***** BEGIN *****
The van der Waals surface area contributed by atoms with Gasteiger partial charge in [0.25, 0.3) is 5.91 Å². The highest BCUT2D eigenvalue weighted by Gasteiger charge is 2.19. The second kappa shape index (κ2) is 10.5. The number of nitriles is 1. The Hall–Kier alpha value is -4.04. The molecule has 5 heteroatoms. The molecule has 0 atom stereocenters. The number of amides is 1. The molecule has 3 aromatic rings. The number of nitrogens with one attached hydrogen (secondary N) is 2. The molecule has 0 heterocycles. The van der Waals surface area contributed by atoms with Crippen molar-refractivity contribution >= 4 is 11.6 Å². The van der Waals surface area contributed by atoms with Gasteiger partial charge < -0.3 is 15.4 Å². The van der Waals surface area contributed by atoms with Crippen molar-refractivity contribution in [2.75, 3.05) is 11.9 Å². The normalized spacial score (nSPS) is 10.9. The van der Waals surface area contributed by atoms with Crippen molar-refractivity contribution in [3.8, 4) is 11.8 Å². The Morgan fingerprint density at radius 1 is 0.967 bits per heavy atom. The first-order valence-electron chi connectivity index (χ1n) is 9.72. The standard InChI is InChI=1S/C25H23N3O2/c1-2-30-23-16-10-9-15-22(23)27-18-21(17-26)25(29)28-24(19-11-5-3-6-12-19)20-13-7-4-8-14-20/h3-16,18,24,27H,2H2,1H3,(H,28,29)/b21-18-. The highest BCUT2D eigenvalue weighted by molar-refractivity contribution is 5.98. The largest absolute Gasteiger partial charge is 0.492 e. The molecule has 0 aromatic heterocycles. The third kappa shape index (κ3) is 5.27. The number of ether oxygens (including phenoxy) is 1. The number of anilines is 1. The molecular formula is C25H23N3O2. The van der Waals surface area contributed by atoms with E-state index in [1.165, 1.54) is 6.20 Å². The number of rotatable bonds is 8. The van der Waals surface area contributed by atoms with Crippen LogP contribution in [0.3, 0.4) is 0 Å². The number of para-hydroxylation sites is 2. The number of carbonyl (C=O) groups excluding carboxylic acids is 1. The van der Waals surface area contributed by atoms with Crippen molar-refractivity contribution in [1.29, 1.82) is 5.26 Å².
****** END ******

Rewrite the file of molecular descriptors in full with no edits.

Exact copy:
The van der Waals surface area contributed by atoms with Gasteiger partial charge in [0.25, 0.3) is 5.91 Å². The highest BCUT2D eigenvalue weighted by Gasteiger charge is 2.19. The second kappa shape index (κ2) is 10.5. The number of nitriles is 1. The Hall–Kier alpha value is -4.04. The molecule has 5 heteroatoms. The molecule has 0 atom stereocenters. The number of amides is 1. The molecule has 3 aromatic rings. The number of nitrogens with one attached hydrogen (secondary N) is 2. The molecule has 0 heterocycles. The van der Waals surface area contributed by atoms with Crippen molar-refractivity contribution >= 4 is 11.6 Å². The van der Waals surface area contributed by atoms with Gasteiger partial charge < -0.3 is 15.4 Å². The van der Waals surface area contributed by atoms with Crippen molar-refractivity contribution in [2.75, 3.05) is 11.9 Å². The normalized spacial score (nSPS) is 10.9. The van der Waals surface area contributed by atoms with Crippen molar-refractivity contribution in [3.8, 4) is 11.8 Å². The Morgan fingerprint density at radius 1 is 0.967 bits per heavy atom. The first-order valence-electron chi connectivity index (χ1n) is 9.72. The standard InChI is InChI=1S/C25H23N3O2/c1-2-30-23-16-10-9-15-22(23)27-18-21(17-26)25(29)28-24(19-11-5-3-6-12-19)20-13-7-4-8-14-20/h3-16,18,24,27H,2H2,1H3,(H,28,29)/b21-18-. The highest BCUT2D eigenvalue weighted by molar-refractivity contribution is 5.98. The largest absolute Gasteiger partial charge is 0.492 e. The molecule has 0 aromatic heterocycles. The third kappa shape index (κ3) is 5.27. The number of ether oxygens (including phenoxy) is 1. The number of anilines is 1. The molecular formula is C25H23N3O2. The van der Waals surface area contributed by atoms with E-state index in [1.165, 1.54) is 6.20 Å². The number of rotatable bonds is 8. The van der Waals surface area contributed by atoms with Crippen LogP contribution in [0.3, 0.4) is 0 Å². The number of para-hydroxylation sites is 2. The number of carbonyl (C=O) groups excluding carboxylic acids is 1. The van der Waals surface area contributed by atoms with Crippen molar-refractivity contribution in [1.29, 1.82) is 5.26 Å².